Definition of Disinflation
By Tim McMahon
To fully understand disinflation we need to first understand inflation. The reasons this is trickier than it first appears is because the word inflation is actually used in two different contexts.
The most common usage of the word inflation means rising prices. Commonly “consumer prices” so when you go to the gas station or the grocery store and the things you buy cost more than last month (or when it is really bad even more than last week) this is more precisely defined as “price inflation”.
The second meaning of the word inflation is actually the original meaning. And that is an increase in the money supply that causes “price inflation” and this is called “monetary inflation”.
Inflation is measured by an index called the “consumer price index” and the percentage change in this index from one year to the next is commonly called the inflation rate. This is a measure of price inflation.
So now the question is which “inflation” are we “dis”-ing. Once again in common usage “Disinflation” means that prices are not rising as fast as they once were.
So if the inflation rate is 5% one month (for the previous 12 months) and the following month it drops to 4% (for the previous 12 months) we have experienced 1% disinflation.
Note that 11 of the monthly periods in this example overlap so the major difference occurred between the first month of the first period and the last month of the second period.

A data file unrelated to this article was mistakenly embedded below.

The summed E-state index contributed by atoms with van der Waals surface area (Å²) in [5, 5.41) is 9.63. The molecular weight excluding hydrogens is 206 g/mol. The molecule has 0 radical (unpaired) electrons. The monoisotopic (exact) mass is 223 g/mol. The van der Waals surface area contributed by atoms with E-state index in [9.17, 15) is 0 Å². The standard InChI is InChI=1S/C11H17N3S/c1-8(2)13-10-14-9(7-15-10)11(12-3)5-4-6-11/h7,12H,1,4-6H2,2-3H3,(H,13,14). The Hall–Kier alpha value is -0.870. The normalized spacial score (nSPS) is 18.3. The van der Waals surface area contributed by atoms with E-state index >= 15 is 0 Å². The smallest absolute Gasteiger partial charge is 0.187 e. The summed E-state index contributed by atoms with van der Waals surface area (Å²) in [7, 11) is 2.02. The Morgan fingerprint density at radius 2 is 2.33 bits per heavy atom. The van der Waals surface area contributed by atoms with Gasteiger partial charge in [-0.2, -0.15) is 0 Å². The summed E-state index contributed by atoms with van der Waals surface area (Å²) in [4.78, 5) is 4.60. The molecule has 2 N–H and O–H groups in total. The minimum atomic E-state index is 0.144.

Often people confuse disinflation with deflation. Perhaps because they think disinflation is the opposite of inflation.
This however is not the case, in some ways disinflation is kind of like baby inflation. In disinflation, prices have not yer fallen which would be the opposite of rising prices they have simply stopped rising as fast as they once were.
Deflation on the other hand is where prices have stopped rising altogether and are actually falling. So in our previous example we had an inflation rate of 5% when the rate dropped to 4% we had disinflation and if it dropped all the way to a negative 1% (-1%) we would then have deflation (falling prices).
Recently we have experienced deflation in the price of gasoline as it went from over $4.00/gal down to $2.00/gal. we have had 50% deflation in the price of gasoline.
Spotting disinflation in the real world is much more difficult. If the price of gasoline was $4.00 one month and $4.40 the following month we could recognize a monthly inflation rate of 10%.
If the following month the price was $4.62 we would say prices inflated by 5% this month because they were up 5%. We wouldn’t say that they disinflated by 5% because they rose 5% less than the month before.
- What is Deflation?
- Its Weight in Gold: The Real Prices of Things
- Producer Price Index (PPI) and Consumer Sentiment Index Point to Deflation
- In 1929, Deflation Started in Europe Before Overtaking the U.S.
- How the Dollar Affects Gold Prices
- Deflation or Inflation? Yes.
- In the United States, The Belt-tightening Has Just Begun
More Resources from Amazon:
- The Age of Deleveraging, Updated Edition: Investment Strategies for a Decade of Slow Growth and Deflation
- Deflation: How to Survive & Thrive in the Coming Wave of Deflation
- Deflation: What Happens When Prices Fall
- The Era of Uncertainty: Global Investment Strategies for Inflation, Deflation, and the Middle Ground